The Seattle Times reported that aside from Boeing, other businesses were hit by WannaCry even after the May 2017 worldwide attack. The report cited one production plant was down for 24 hours and another for 96 hours. In these two instances, files were lost and before the production could restart, the operating systems have to be reinstalled from scratch.
Why WannaCry Is Still a Threat to Businesses
Here are some of the reasons why WannaCry still remains a threat to businesses:
- Worm-Like Ability
WannaCry malware has a worm-like ability. It has the ability to spread itself within network of computers without the need of human intervention. Once a single computer in your organization is infected by WannaCry, the infection will spread to other computers connected to your organization’s network.
- Difficulty in Patching
Even as Microsoft has issued a security update or a patch fixing the security vulnerability exploited by WannaCry, many businesses still haven’t patched their Windows operating system. Here are some of the reasons why businesses don’t patch their software:
- Too Many Updates
Cyberattackers are always on the lookout for security vulnerabilities. In the same manner, software vendors are always on the lookout to fix known security vulnerabilities. As such, security updates are released a number of times in a year.
- Fear of System Malfunction
Many businesses don’t update their server operating system for fear that this would break their critical custom-built software applications.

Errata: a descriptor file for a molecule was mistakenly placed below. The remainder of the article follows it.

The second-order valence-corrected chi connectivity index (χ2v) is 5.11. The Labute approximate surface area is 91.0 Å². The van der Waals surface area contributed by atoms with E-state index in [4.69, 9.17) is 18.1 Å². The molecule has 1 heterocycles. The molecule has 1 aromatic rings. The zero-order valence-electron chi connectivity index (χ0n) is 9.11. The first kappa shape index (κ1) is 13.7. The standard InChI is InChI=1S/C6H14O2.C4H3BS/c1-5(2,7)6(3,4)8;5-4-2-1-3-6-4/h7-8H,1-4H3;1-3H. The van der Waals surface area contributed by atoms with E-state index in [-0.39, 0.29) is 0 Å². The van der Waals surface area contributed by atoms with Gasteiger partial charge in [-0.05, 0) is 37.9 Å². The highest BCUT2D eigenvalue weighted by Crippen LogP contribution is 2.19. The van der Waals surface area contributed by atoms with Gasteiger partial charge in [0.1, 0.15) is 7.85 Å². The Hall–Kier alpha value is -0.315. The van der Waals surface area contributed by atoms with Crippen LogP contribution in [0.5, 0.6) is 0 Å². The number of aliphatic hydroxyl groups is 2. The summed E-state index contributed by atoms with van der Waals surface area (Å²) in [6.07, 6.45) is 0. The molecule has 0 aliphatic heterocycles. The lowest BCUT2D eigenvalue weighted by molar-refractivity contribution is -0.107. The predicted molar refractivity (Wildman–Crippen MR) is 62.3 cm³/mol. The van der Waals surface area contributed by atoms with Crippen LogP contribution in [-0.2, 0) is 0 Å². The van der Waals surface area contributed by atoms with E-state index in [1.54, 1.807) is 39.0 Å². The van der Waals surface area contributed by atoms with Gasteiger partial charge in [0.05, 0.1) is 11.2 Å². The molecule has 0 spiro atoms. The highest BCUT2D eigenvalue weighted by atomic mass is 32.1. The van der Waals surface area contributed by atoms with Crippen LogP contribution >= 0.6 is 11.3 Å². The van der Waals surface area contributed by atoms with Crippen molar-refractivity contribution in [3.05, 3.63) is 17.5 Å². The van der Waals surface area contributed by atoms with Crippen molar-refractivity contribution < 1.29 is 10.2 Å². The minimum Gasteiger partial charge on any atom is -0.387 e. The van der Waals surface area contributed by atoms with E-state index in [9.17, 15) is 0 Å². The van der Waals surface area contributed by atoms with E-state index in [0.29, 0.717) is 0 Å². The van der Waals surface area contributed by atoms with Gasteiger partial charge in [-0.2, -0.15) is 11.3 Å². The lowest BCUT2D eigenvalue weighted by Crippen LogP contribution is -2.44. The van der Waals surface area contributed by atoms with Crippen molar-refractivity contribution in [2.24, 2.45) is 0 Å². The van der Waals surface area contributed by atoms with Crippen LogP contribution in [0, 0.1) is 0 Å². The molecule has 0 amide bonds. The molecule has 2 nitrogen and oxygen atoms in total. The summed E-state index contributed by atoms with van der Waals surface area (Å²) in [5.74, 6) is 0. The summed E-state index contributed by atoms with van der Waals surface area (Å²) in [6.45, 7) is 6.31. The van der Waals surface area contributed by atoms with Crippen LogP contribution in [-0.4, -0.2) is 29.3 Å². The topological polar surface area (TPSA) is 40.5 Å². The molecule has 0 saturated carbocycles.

- Some Computers Can’t Be Patched
There are computers that can’t be updated. An example of a computer that can’t be updated is one that’s too old that the computer vendor has abandoned the release of software updates.
Cybersecurity Measures against WannaCry
Here are 5 cybersecurity measures to protect your organization’s network from WannaCry attack:
- Keep All Software Up-to-Date
Patching or installing the latest security update of all your organization’s software can minimize the entry points of malware like WannaCry.
- Backup Critical Data
The importance of backing up critical data can’t be overstated. Data can be lost not just through cyberattacks, but also via human error or ill-intention and via wrath of nature such as a hurricane. A backup will ensure that even if these untoward incidents will happen, your organization can restart again using the backup data.
- Apply Multi-Layered Security Defenses
In addition to keeping your software up-to-date and backing up data, it’s best to use multi-layered security defenses to your organization’s network. These multi-layered defenses at a minimum include an antivirus software, plus other security solutions like an email security solution that would scan suspicious email attachments.
- Isolate or Retire Certain Computers
Some computers can’t simply be patched or updated with the latest software. If this is the case, minimize WannaCry attack or other cyberattacks by isolating or retiring these computers.
At GenX, we offer cybersecurity services that’ll protect your organization from WannaCry and other cyber threats and attacks.